Four of the seven interim findings relate to the different stages of oil and gas production that are key to protecting the environment from the risks of fracking.
They provide an indication of the areas in which the Commissioner feels that more regulatory guidance or direction may be required.
- Choose the well site carefully (ensuring that the geology and hydrology of the site is well understood both by the regulators and by the companies).
- Design and construct wells to prevent leaks (the integrity of the well is very important, the number of layers of casing, how far the casing extends, the quality of the cement that binds the well to the surrounding rock, the ability of the structure to survive earthquakes).
- Prevent spills and leaks on the surface (the risk of contamination from waste storage can be reduced by minimising the use of toxic chemicals, lining storage pits, using tanks as much as possible).
- Store and dispose of waste with care (currently in New Zealand wastewater is generally injected back into deep rock layers. How safe this practice is will depend on local geological factors).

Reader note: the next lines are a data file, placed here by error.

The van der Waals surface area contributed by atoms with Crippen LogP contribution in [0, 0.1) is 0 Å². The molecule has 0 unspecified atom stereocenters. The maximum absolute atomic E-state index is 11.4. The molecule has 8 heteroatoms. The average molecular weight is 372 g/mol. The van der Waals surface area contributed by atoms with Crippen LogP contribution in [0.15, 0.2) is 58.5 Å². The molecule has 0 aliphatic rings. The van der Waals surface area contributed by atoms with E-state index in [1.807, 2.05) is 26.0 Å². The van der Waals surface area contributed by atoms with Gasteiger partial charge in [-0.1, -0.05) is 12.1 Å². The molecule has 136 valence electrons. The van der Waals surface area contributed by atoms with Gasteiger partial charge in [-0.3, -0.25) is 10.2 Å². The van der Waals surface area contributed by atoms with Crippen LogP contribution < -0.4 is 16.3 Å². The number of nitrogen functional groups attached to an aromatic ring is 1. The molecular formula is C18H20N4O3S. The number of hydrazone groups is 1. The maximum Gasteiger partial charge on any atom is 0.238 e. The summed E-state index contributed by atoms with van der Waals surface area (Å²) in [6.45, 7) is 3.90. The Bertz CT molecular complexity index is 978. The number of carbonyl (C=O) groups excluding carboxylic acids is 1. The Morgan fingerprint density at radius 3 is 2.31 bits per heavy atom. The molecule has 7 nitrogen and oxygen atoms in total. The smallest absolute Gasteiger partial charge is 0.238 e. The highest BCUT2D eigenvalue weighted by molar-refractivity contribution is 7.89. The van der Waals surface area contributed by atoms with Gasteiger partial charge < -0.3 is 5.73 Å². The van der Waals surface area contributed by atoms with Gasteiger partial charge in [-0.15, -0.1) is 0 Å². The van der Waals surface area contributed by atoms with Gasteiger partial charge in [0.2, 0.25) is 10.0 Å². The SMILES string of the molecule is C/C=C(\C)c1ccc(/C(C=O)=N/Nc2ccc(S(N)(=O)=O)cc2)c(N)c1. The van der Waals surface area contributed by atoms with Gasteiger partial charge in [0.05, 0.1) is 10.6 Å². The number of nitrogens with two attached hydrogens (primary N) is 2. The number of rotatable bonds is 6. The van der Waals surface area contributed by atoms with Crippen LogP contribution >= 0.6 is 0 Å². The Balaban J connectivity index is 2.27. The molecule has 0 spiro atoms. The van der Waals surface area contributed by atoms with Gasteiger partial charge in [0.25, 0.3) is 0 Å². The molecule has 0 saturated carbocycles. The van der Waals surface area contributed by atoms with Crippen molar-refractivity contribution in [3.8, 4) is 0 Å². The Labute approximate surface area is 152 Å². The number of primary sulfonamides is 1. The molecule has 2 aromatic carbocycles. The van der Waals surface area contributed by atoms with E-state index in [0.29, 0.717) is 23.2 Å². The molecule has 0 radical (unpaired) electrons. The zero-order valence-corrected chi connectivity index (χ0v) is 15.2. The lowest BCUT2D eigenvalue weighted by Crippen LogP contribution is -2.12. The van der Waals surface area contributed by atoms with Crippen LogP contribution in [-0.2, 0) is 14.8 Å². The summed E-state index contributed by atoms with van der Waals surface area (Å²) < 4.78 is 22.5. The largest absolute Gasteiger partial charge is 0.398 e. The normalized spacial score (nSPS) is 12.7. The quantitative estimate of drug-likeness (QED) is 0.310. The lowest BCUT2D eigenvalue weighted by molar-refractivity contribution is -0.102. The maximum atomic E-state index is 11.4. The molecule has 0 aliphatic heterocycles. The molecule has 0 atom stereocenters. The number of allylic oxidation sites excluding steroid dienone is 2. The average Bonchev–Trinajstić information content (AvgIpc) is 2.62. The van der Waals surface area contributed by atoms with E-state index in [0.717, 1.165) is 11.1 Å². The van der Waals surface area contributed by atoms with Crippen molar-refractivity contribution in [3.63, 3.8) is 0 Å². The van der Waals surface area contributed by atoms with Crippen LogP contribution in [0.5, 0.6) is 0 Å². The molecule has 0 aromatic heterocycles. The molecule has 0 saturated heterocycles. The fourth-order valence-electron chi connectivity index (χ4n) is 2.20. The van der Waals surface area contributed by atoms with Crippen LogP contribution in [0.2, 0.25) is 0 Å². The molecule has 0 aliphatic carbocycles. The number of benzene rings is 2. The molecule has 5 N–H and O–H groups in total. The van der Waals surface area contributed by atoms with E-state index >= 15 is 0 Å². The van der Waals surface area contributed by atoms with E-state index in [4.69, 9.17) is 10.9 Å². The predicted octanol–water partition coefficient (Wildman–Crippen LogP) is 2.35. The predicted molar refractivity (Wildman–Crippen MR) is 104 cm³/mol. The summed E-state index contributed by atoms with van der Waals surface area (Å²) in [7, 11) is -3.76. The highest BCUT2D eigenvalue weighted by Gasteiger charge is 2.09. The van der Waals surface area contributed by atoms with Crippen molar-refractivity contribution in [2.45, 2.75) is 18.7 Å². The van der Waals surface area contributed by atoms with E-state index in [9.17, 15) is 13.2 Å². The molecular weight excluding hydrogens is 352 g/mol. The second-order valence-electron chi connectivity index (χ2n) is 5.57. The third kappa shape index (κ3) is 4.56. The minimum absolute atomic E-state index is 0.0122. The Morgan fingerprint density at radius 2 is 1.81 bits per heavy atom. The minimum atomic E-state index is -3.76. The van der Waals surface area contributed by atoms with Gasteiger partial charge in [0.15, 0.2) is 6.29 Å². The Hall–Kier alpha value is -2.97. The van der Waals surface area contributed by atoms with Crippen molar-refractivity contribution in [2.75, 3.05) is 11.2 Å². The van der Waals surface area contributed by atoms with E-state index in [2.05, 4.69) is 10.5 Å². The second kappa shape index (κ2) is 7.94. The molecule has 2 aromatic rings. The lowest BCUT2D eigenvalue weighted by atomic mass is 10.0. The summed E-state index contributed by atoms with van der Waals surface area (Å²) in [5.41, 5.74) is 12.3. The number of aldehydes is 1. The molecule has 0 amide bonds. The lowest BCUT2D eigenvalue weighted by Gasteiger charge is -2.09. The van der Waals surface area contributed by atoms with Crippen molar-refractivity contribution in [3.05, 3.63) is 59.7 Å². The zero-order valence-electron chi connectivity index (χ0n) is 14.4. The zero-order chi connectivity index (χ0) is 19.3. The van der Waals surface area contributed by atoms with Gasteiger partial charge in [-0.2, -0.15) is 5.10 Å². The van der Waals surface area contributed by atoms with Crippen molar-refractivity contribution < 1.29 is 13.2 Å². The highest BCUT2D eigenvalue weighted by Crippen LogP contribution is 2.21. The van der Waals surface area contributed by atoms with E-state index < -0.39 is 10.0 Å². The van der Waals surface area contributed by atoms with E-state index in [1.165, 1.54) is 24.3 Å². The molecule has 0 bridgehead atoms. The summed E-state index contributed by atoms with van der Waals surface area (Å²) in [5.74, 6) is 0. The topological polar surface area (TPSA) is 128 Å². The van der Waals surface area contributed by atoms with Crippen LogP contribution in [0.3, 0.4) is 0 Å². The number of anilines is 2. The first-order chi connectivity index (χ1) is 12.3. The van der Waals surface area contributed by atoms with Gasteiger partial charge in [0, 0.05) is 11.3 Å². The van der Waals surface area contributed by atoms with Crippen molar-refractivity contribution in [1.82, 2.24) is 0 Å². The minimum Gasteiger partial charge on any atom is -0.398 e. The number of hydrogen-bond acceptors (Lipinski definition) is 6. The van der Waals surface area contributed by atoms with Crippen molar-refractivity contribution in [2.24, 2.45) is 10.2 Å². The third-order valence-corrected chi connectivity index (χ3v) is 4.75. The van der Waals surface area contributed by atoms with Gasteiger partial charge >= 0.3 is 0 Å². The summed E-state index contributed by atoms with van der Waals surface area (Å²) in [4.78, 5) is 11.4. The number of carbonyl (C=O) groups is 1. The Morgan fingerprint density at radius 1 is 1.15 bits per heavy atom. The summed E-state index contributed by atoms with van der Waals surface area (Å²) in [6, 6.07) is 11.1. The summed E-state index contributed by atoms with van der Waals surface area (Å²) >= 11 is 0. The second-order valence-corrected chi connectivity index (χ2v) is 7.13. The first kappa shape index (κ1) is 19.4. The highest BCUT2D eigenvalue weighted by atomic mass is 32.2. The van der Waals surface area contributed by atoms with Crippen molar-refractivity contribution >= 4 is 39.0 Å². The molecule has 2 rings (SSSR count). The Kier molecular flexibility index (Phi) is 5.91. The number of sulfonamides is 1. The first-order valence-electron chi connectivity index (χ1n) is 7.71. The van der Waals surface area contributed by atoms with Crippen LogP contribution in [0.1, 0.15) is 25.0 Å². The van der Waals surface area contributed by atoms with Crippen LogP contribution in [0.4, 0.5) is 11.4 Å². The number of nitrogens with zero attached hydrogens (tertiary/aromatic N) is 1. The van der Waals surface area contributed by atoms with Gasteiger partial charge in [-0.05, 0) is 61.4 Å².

The remaining three findings are concerned with the quality of regulation and enforcement and will be examined further in the second phase of the Commissioner’s inquiry. The Commissioner notes that:
“When fracking is done well, the chance and severity of environmental damage is small compared to some other economic activities. On the other hand, when it is done badly, the risks are higher. Thus, managing operations well right through the process is very important”.
Problems with the current framework are:
- oversight is complex and fragmented
- regulation may be too light-handed so that operators are perhaps being trusted too much to do ‘the right thing’, and
- a ‘social licence’ for fracking has yet to be earned as there has not always been sufficient communication and engagement with local communities to build up the requisite trust.
The Commissioner comments that there are many regulators – MBIE, the High Hazards Unit and the territorial authorities – and that it is not clear how their different areas of responsibility intersect. It is unclear, for example, who is responsible for:
- assessing site-specific risks to the environment from fracking fluid
- examining well integrity for environmental risks, and
- monitoring abandoned wells.